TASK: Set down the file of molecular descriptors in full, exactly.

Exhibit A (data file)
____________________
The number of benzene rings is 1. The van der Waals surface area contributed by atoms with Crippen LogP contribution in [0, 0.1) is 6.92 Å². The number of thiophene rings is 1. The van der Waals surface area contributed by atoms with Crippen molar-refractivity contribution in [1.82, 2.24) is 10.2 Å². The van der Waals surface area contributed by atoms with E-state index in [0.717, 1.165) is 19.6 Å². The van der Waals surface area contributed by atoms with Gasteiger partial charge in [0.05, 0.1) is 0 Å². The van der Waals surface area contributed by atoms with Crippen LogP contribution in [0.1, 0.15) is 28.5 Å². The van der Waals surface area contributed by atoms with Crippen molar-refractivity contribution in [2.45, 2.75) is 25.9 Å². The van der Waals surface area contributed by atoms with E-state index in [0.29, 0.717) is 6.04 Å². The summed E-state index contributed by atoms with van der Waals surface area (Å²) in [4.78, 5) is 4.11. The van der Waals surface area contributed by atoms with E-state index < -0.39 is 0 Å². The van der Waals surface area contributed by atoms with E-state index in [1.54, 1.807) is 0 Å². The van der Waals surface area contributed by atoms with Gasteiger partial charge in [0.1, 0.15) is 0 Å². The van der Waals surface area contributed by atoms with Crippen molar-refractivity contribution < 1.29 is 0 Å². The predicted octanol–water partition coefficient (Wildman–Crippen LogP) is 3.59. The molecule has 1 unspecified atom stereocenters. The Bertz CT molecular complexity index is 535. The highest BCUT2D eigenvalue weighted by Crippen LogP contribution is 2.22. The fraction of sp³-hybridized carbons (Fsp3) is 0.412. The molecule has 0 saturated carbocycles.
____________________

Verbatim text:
The number of benzene rings is 1. The van der Waals surface area contributed by atoms with Crippen LogP contribution in [0, 0.1) is 6.92 Å². The number of thiophene rings is 1. The van der Waals surface area contributed by atoms with Crippen molar-refractivity contribution in [1.82, 2.24) is 10.2 Å². The van der Waals surface area contributed by atoms with E-state index in [0.717, 1.165) is 19.6 Å². The van der Waals surface area contributed by atoms with Gasteiger partial charge in [0.05, 0.1) is 0 Å². The van der Waals surface area contributed by atoms with Crippen LogP contribution in [0.1, 0.15) is 28.5 Å². The van der Waals surface area contributed by atoms with Crippen molar-refractivity contribution in [2.45, 2.75) is 25.9 Å². The van der Waals surface area contributed by atoms with E-state index in [0.29, 0.717) is 6.04 Å². The summed E-state index contributed by atoms with van der Waals surface area (Å²) in [4.78, 5) is 4.11. The van der Waals surface area contributed by atoms with E-state index < -0.39 is 0 Å². The van der Waals surface area contributed by atoms with E-state index in [1.54, 1.807) is 0 Å². The van der Waals surface area contributed by atoms with Gasteiger partial charge in [0.1, 0.15) is 0 Å². The van der Waals surface area contributed by atoms with Crippen molar-refractivity contribution < 1.29 is 0 Å². The predicted octanol–water partition coefficient (Wildman–Crippen LogP) is 3.59. The molecule has 1 unspecified atom stereocenters. The Bertz CT molecular complexity index is 535. The highest BCUT2D eigenvalue weighted by Crippen LogP contribution is 2.22. The fraction of sp³-hybridized carbons (Fsp3) is 0.412. The molecule has 0 saturated carbocycles.